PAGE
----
So, don't make any snap decisions.  Make sure and explore all treatments and ask tons of questions.  Make sure you are ready and understand all the side effects of  the surgery, the radiation and hormone therapy, so you know what to expect.  Make sure and think about your quality of life.  This is a tough battle. You are at the right place on the web site to ask questions, So ask as much as you want. Those here will help as much as we can.

    Know that you are in my Thoughts and Prayers

    Fight like the devil.

    Peace and God Bless


  • Will Doran
    Will Doran Member Posts: 207
    Your Physical Condition.


    I should also mention that your physical condition is very important. You are considered young, as Max suggested.  When I was diagnosed, I was at that time riding road racing bicycles and practicing "Drafting" with the student cycling kids at Penn State University. Being 6 foot 2 inches tall and weighing 200 lbs, I could break a big hole in the air for the other guys, and sometimes girls.   My urologist suggested surgey, because, in his words, of my "youth and physical condition".  Of course I laughed at the time, since I was 67.  I was sent home the very next day, post surgery.  My urologist came in to see me the night of the surgery at about 10:30 PM after he had finished up with the surgeries of the day. I was sitting up in bed watching a soccer match on TV and readingHe laughed, as did I.  He said that if we had done the surgery the "Old Way" I would have been flat on my back for about 4 days.   He told me he wanted me to start walking short distances after the second day, post surgery.  I had no exterior stitches on the 5 incision used for the robotic surgery.  My surgeon used glue on the outside.    We had purchased a Treadmill, in preperation for recovery, and I did as instructed. In a weeks time I was up to 30 minutes on the treadmill per day and kept increasing the lenght of time per day, until I got to over 1 hour per day.  My surgeon wanted me to stay off of a bike seat for 8 weeks. I kept "bugging" him as to when I could get back on a bike.   However as I progressed / recovered, He allowed me to get back on a bike seat at 6 weeks post surgery.   I didn't feel secure enough to get back on a road bike, but I am on a spinner, trainer bike for up to 100 minute per day.  I continue to work out a the gym on the weight machines and do my free weights and Physical Therapy Exercises here at home.  My doctors were and are still puzzled by my progress. 

    So, if your doctors are suggesting surgery, It's as Max said becasue of your "youth", to use my doctors words. If you would decide to do the surgery, you must exercise when you are able to.  I pushed it and it payed off, so far.  Your doctors can advise you on what , when and how soon you can get back "in action", whatever you chosen work out would be.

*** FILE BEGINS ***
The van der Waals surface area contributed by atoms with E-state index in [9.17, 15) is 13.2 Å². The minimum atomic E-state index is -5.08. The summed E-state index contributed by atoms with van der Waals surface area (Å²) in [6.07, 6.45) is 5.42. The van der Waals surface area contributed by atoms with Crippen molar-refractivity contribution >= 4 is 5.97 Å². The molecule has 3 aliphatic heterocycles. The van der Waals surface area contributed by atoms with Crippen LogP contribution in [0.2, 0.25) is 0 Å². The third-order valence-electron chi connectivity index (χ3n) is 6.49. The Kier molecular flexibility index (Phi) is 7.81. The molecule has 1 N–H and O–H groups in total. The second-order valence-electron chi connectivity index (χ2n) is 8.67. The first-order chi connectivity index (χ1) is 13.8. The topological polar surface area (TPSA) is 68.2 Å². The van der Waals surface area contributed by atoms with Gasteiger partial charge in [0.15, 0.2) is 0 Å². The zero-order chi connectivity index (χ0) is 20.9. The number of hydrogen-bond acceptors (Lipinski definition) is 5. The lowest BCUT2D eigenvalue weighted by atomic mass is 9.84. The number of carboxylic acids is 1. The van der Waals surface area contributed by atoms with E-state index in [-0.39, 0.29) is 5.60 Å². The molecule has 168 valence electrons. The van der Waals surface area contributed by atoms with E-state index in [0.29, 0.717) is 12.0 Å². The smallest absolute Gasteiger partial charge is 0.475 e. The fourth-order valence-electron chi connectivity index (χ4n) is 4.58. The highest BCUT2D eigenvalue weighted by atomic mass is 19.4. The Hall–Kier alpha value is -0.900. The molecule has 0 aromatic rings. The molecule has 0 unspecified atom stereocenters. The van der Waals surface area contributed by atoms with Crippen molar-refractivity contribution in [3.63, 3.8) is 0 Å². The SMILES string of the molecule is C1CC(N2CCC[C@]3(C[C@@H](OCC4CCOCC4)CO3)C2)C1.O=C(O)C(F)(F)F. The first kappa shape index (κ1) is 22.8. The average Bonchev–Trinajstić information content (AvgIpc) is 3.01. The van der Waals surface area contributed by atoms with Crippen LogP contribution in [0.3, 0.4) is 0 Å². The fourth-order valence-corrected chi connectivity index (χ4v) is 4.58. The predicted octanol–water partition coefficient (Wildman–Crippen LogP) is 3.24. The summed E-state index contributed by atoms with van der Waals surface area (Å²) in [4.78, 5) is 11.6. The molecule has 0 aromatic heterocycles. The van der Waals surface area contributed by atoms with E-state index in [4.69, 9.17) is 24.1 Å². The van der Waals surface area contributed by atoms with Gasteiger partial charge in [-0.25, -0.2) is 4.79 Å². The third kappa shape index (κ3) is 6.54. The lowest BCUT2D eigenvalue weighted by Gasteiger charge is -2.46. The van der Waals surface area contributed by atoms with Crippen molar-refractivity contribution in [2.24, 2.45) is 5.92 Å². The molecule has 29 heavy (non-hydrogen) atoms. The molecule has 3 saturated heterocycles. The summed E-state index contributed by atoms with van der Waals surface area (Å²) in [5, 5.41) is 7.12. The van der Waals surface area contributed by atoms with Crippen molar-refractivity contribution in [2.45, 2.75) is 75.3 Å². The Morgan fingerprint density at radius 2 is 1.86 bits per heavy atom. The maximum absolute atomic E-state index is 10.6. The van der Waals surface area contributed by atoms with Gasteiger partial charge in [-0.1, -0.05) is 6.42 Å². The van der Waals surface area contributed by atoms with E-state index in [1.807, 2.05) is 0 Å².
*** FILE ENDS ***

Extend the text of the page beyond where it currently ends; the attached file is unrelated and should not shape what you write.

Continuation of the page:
Again, don't make any snap decisions,  Take enough time to decide on what's right for you.

    Peace and God Bless


  • MEtoAZ
    MEtoAZ Member Posts: 37
    I was likewise 52 when diagnosed.

    That was in January of this year (January 7th to be exact).  My urologist likewise wanted to schedule surgery and we initially scheduled for Feb 2nd and I spent the next week doing the "pre-op" testing like chest Xrays, clearance for surgery, etc.  In the process, my PCP made a few recommendations for second opitions and I pursued several.  I went to a radiation oncologist, MD Anderson Cancer Center where I saw another Radiation Oncologist and another urologist and also spoke at length with people from cancer treatment centers of America.  All leaned towards the surgery approach so I rescheduled surgery for April as all those consults took some time.  I did check out HIFU which, while probably viable, I did not want to do outside of US with latest tech.  I had one more referral, Phoenix Cyberknife.  I almost cancelled that referral until I saw some posts on here about its success.

    I went there and ultimately had the Cyberknife radiation over 5 45 minute treatments.  The biggest inconvenience during that time was the low gas diet that essentially meant you ate next to nothing.  I lost 11 pounds in 9 days!  Next week I have my first PSA test post radiation and then followup with doctors the following weeks. 

    My cancer was also 2a, but I had Gleason scores of 3+4 and 3+3 only two cores out of 12, with two more being "abnormal" those two were located along the side and doctors thought they might not be able to do nerve sparing on that side.  One of the points my Cyberknife doctor made was that with the preceision of Cyberknife (sub-mm), they can also target along the outside edges of the Prostate where necessary.

    Many, many people opt for surgery and have good outcomes, cancer-wise.  However, as you read many of the posts here on this forum and others, doctors seem to downplay the potential for side effects.  Cyberknife now has an equivilent "cure" rate of 93% over 10 years WITHOUT hormone therapy before treatment for Stage 2a or lower.  Hormone therapy will give you another percent or two.  In my case, I didn't think the extra 1 to 2 % warranted the additional side effects that come with hormone treatment even though my Cyberknife doctor pushed for it.  I have no side-effcets from the treatment at this time and that is pretty consistent with most other experiences.  There are exceptions, but they are MUCH rarer than with surgery.  As a 52 year old, my concern about the negative side effects was one of the primary influencers for my decision.